Wednesday, April 09, 2008

Concerning Church Membership and the Authority of the Pastor

Gayle Carlton Felton, one of our denomination's preeminent theologians and author of This Gift of Water, By Water and the Spirit, United Methodists and the Sacraments and This Holy Mystery has written a new brochure, Concerning Church Membership and the Authority of the Pastor.

This brief pamphlet looks at membership in the context of our denomination's history, ecclesiology, constitutional and disciplinary regulations and fundamental beliefs about the nature of God's activity in human lives to bring about redemption for individuals and the wider world.

Felton points to the work of Wesleyan scholar, David Lowes Watson, who said:
“it is historiographically inept to try to apply Wesley's polity for early Methodist classes and societies to membership in the church today.”
Building on the work of Lowes Watson, she illustrates the way in which Wesleyan history has been misunderstood and misused to support the right of a pastor to deny membership to individuals. Wesley's only requirement for joining the Methodist societies was a "desire to flee from the wrath to come." Indeed, she writes,
"No spiritual attainment or religious status was necessary—only only the desire to seek God. Wesley accepted any who sought admission, but made clear that there were postconditions for society membership."
While it is true that continued membership in the societies required adherence to the General Rules and equally true that those who failed to abide by the Rules were often "purged" from the societies by Wesley himself, Felton points out that it was inconceivable for Wesley to remove a person from membership of the church:
"this exclusion was from the society, not from the church. The rules of what was essentially at that time a small religious order could not be applied to the church at large—in that case, usually the Church of England of which most early Methodists were members, if not active ones."
Felton continues on to explore our denomination's ecclesiology, or understanding of the nature of the Church, that has moved from being a sect or "holy club" to being a worldwide, holy, catholic apostolic church which in accord with the wider Christian tradition roots membership in baptism. She writes:
"One becomes a member of a church by baptism. Those who advocate giving pastors the authority to determine membership ignore the significance of the sacrament. Those who want to exclude persons from the church on the basis of sexual orientation forget that many, many such persons are already baptized members. A church which practices the baptism of infants and which values baptism in accord with orthodox Christianity cannot deny membership to any class of people. By Water and the Spirit plainly states, “There are no conditions of human life that exclude persons from the sacrament of baptism.” ¶216 of the Discipline describes the process by which baptized members become professing members. ¶217 specifies that the requirements for professing membership are the taking of seven enumerated vows. No power is granted to the pastor to interrupt this process. If baptized persons are barred from professing membership, they remain members of the universal church of Jesus Christ, marked with the sign of the cross, and sealed with the Holy Spirit, yet not qualified to be United Methodists!"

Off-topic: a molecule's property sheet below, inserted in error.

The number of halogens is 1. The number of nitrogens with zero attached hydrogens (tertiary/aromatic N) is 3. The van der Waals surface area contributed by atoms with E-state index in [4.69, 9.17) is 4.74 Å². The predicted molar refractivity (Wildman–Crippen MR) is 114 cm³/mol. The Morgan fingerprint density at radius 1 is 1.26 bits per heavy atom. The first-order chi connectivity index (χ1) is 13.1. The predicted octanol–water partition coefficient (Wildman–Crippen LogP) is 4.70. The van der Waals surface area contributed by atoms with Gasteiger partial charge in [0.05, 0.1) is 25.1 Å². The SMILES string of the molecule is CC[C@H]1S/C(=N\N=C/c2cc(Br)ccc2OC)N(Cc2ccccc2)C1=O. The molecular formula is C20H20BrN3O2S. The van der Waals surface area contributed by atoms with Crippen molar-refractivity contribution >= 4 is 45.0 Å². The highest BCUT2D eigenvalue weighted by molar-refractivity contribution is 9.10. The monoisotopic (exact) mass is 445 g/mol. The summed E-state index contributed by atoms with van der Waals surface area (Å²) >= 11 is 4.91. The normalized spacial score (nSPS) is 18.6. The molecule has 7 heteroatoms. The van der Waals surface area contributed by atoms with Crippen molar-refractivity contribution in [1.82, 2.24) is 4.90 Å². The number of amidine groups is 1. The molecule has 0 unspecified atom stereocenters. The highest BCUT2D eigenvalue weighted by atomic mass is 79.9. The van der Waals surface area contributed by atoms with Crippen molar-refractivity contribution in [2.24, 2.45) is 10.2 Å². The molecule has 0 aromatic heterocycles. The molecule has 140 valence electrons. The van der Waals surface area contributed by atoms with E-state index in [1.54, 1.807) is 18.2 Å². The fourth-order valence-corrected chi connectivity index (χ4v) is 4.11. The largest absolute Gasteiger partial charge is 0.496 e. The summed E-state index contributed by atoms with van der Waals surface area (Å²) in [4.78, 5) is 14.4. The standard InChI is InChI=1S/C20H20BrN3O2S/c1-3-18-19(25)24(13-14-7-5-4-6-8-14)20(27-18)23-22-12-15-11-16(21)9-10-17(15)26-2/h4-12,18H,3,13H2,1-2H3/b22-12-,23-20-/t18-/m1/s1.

Felton's work is central to the conversations, debates and votes which will happen at the coming General Conference in regard to the right of pastors to determine readiness of membership. While some in the church seek to limit membership based on the discretion of individual pastors, Felton has clearly demonstrated that to do so would be contrary to our Wesleyan heritage, theological tradition, ecclesial polity and fundamental assertions about God's redemptive power working in and through the Church.

To obtain a complete copy of this paper, please contact the Reconciling Ministries Network.

1 comment:

Keith McIlwain said...

I write this as an evangelical supportive of our current position regarding homosexual behavior, who has taken in practicing homosexuals as members (and will do so again, next month). Just a word of context.

My understanding is that those who argue that it is the pastor's responsibility to determine who is and is not prepared for church membership refer to the lines in our liturgy in which a prospective member is asked whether or not he or she repents of their sin. Given our current denominational position, which states that homosexual behavior is "incompatible with Christian teaching" (which I interpret as polite code for "sin"), isn't it understandable why many would have a problem taking in as a member a person who does not repent of a particular sin? I understand that, and wouldn't want any pastor to violate his or her own conscience in this matter.

My point has been that we can extend this understanding to those engaged in heterosexual sin, or those engaged in non-sexual sins such as smoking or alcohol abuse or swearing or gambling or refusal to reconcile with a neighbor, etc. We shouldn't single out homsexual behavior; either we address all sins (or behaviors "incompatible with Christian teaching") or we redefine membership to mean "a place in the journey...but not the destination".

As a matter of practical concern, though, I think that if we don't allow the pastor the authority to determine who is (or is not) prepared for membership, then we need to figure out who does have that authority. The local Church Council? The Bishop? And, if the pastor disagrees with the decision of whatever authority makes the call, who administers the membership vows? There's a lot to work out here.

My guess is (and this is just a guess) that we won't alter the Discipline in this area at General Conference.